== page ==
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I have an Avid BB5 front disk brake on my 20" trials bike, and when I bought it from a shop that claims to specialize on trials bicycles, it had a pretty long front brake hose (80 cm/30"). The arch that the hose makes on its way from lever to the caliper is pretty wide, possibly making the force transition through the cable rather inefficient.

enter image description here

Nevertheless, I rode like this for a couple of years, and now that I finally decided to overhaul the brake and put new hose and cable on it, I'd like to ask this: does the arch the cable makes affect front brake performance in any serious way? I now have a Jagwire keb-sl linear strand hose, which they claim to be compressionless, so the cable probably doesn't flex much anyway. But I still want as much power from the brake as possible, so I'd like to know if making the hose shorter (and therefore more straight) will make braking any better.

And if it will, are there any potential downsides or compromises in doing that? I don't do barspins or tailwhips, neither do I plan to, so frame movement is probably not a limitation. But maybe there is some other kind of reasoning behind this setup that I'm not aware of?

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    Have you ever caught the brake hose in the tread of your front tyre? Have you considered a Potts mod ?
    – Criggie
    Sep 5, 2022 at 12:21
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    @Criggie yes I have at first, and solved that by using the zip-tie which you can see on the right leg of my forks. As for Potts - no, I haven't considered it. I'm content with my current setup
    – acalabash
    Sep 5, 2022 at 12:25

2 Answers 2

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Yes it probably affects brake performance but not by much.

Right now you have about 180° of direction change because you go “out” and down (+90°) and then back “in” (+90° = 180°) even though you could go down with single, gentle 90° bend.

I don’t think it makes a huge difference with good, new, clean cables and housing.

To quote http://www.killasgarage.bike/uncategorized/cable-routing-and-friction/ :

The radius doesn’t matter. The total length doesn’t matter. Only total change in direction and coefficient of friction.

enter image description here

To quote his conclusions:

• Route cables to minimize total change in direction.

• Try to pre-form a tight but smooth curve in the cable housing near the derailleur to minimize the bowing effect that results in greater total direction change. My friend Brian suggested that a heat gun might be useful. If I see you riding with a zip-tie on your cable to hold it in to 180 degrees, I’ll laugh at you. Use clear packing tape. 🙂

• Don’t arbitrarily oil derailleur and brake cables. It may actually increase friction.

• Apply this information to derailleur and brake cables all over the bike.

• Appreciate SRAM’s recent mountain bike derailleur designs where the cable enters the derailleur more vertically than to the rear.

• Try not to lose sleep over this, because modern bicycle cable systems work very well. These tweaks will make only a very marginal, probably not discernable, difference.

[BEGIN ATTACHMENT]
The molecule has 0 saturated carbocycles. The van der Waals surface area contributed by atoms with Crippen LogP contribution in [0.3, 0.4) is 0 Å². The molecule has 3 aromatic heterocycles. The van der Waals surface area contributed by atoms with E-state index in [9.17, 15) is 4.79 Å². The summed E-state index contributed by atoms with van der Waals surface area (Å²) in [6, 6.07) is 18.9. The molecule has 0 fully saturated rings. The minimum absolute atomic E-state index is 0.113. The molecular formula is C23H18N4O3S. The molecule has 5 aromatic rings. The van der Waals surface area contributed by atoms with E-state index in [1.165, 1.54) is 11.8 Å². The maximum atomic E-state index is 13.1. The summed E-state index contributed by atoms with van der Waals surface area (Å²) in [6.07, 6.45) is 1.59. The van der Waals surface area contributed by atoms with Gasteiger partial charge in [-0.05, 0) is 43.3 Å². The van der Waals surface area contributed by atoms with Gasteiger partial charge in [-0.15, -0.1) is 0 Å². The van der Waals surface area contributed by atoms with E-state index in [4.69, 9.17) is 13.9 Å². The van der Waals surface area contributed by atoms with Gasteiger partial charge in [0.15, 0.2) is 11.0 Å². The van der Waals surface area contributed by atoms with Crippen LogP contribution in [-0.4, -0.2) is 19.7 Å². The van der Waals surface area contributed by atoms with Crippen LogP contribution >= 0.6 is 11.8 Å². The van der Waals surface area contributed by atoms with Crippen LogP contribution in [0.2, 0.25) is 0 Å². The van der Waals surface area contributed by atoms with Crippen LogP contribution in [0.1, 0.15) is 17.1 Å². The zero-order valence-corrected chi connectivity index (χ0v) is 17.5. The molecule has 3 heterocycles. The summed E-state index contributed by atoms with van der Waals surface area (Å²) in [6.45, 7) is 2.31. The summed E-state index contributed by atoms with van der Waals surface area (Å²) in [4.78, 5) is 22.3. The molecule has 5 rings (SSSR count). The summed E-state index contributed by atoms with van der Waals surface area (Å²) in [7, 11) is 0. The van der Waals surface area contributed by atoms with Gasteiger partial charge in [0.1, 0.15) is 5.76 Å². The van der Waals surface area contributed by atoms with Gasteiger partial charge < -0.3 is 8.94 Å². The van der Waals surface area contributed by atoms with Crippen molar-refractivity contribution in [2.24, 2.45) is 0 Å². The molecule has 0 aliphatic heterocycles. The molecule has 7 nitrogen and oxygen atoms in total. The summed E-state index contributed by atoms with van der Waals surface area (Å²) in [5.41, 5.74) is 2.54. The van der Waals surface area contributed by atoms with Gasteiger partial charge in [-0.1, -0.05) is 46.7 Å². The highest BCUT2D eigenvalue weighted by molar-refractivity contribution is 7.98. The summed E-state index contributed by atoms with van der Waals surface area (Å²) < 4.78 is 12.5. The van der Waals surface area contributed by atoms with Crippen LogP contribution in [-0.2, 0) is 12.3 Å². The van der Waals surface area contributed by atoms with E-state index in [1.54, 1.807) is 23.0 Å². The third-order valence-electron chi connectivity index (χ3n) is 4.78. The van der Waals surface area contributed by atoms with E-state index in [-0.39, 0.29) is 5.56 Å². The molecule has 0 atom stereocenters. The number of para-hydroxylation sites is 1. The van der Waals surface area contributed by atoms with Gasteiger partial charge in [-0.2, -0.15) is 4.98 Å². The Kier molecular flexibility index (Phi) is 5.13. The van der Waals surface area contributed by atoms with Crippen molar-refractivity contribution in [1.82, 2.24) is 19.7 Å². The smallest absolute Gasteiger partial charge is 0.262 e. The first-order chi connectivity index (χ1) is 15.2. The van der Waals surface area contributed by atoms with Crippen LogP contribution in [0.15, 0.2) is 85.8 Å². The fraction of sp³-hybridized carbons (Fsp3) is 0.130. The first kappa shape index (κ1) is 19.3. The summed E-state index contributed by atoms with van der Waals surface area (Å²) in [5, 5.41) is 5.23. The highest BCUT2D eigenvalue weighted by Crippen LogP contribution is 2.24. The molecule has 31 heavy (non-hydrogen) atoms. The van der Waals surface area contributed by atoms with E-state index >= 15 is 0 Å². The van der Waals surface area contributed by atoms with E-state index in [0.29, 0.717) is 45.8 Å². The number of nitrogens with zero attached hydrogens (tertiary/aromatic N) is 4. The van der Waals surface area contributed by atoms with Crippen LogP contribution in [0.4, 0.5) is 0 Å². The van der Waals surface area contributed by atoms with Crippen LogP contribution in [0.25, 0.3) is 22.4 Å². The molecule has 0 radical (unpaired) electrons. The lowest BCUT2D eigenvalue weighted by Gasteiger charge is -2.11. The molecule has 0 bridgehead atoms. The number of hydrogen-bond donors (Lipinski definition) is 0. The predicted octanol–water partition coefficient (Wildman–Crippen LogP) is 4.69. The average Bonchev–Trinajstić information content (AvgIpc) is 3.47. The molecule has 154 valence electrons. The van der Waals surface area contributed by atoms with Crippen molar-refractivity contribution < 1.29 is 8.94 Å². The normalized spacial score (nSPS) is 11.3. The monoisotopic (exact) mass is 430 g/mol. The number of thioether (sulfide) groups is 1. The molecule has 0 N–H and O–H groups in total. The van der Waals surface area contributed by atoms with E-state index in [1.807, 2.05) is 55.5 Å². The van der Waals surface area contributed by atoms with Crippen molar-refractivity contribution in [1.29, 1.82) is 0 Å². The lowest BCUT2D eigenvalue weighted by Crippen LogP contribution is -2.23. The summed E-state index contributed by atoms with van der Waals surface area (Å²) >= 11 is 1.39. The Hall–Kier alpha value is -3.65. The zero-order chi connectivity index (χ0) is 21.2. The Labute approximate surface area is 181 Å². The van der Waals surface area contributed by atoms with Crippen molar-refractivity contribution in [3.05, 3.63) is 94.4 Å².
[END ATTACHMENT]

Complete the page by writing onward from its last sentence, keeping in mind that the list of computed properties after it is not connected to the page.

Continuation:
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  • I've no idea why someone would use clear packing tape over cable ties, and that makes me wonder about the rest of his conclusions. It's flimsy and won't last long in sunlight before the glue and plastic both degrade and you're left with just a mess. It's not even very good in sustained wet conditions. There are stronger repair tapes which would be slightly better but it's still better use something actually designed to constrain cables
    – Chris H
    Sep 5, 2022 at 13:55
  • @ChrisH: I’m with you on that piece of advice.
    – Michael
    Sep 5, 2022 at 13:56
  • @ChrisH I think the quip about clear packing tape was a joke
    – Paul H
    Sep 7, 2022 at 22:15
  • @PaulH maybe, without knowing the original author's style (and how they tend to use smileys) it's hard to tell. The context of reading it here, where answers tend to be straight, doesn't help
    – Chris H
    Sep 8, 2022 at 5:33
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    @jimchristie From my understanding, the simple capstan equations do not perfectly represent Bowden cables due to their rigidity, but the correcting factor is fairly small and the general idea of the "less angle is better" mantra seems to be correct.
    – MaplePanda
    Oct 5, 2022 at 18:26
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Compressionless brake housing is good at allowing only minimum friction buildup with the housing wrapped even multiple times around the steerer, presuming it was set up long enough to do so. The bike in the picture shows a setup that is intended to take advantage of this.

If you will never do barspins etc, then yes it's better to make the housing as short as possible while still avoiding abrupt bends and preventing kinks from when the bars do get turned at extreme angles. With compressionless, the difference in power transmitted is extremely marginal. In the absolute sense, yes it does eat some input force that would otherwise go to the brake, but it doesn't really matter between the different ways you might set up a front brake for barspins vs not. What you do get from making it shorter is less of a hazard of the housing snagging on something.

If it were spiral brake housing, that's completely different. Spiral housing eats input force and movement with excess length and curvature. Length of straight runs of housing are not a major concern, but excessive curves are. Under braking force, the gaps in those coils have to close up before power reaches the braking surface, which eats a lot of input force and movement.

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